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Jens Kreinath and Refika Sariönder

ABSTRACT

The Alevi cem is a communal ritual that is performed weekly among members of a major religious minority in Turkey. Although formerly celebrated exclusively in rural village communities, this ritual became publicly accessible at the end of the 1980s when Alevi cultural associations were opened in the urban centers of Turkey. Since it was made public, the cem has undergone significant changes in the internal dynamics of its performance and in the formal design of its liturgy. By addressing multiple audiences in its urban milieu, the performance of the cem reveals moments of ritual reflexivity. Based on ethnographic research at a cultural association in Istanbul, this article focuses on a cem performance that led to ruptures and mishaps in the presentation of some ritual acts. We analyze the ritual leader’ s response to these incidents and the theoretical implications of this account for the study of ritual reflexivity.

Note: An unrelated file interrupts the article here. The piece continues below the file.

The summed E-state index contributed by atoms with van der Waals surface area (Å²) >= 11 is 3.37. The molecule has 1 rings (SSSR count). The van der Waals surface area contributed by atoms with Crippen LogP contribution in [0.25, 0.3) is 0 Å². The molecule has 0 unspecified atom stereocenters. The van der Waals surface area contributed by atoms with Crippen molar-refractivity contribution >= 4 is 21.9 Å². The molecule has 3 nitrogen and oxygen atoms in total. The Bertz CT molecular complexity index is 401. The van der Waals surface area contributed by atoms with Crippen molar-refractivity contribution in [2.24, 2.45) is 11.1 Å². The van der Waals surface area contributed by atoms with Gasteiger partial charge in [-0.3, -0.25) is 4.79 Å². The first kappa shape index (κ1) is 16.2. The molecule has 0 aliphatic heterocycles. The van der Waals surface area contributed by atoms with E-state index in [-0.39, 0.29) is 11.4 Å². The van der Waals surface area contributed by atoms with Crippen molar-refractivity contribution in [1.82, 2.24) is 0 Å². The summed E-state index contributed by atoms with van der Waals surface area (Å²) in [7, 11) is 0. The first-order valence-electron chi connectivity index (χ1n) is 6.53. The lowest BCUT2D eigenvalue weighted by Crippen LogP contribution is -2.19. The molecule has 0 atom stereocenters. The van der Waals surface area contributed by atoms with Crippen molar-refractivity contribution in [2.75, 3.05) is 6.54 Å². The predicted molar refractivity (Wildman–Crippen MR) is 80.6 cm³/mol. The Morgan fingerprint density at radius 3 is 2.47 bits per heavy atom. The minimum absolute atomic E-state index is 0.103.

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Stacy M. K. George

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Scholars have noted the variety of ideological and religious perspectives present in the Tea Party movement. This study addresses why both religious and nonreligious individuals may be involved in the Tea Party despite its cultural connection to ‘traditional’ conservative Christianity. The article explores Tea Party participation and commitment, arguing that group membership is sustained by the party’s ability to create interaction rituals reflective of Christian culture as an acknowledgement of American Christian values. The Tea Party frames its ideology as sacred, thereby establishing group commitment and cohesion. As a result, it is capable of attracting constituents from inside and outside of the Religious Right. By validating the experiences of others and creating a system of interdependency, the Tea Party has the potential to create group solidarity leading to collective action and exceptional political influence.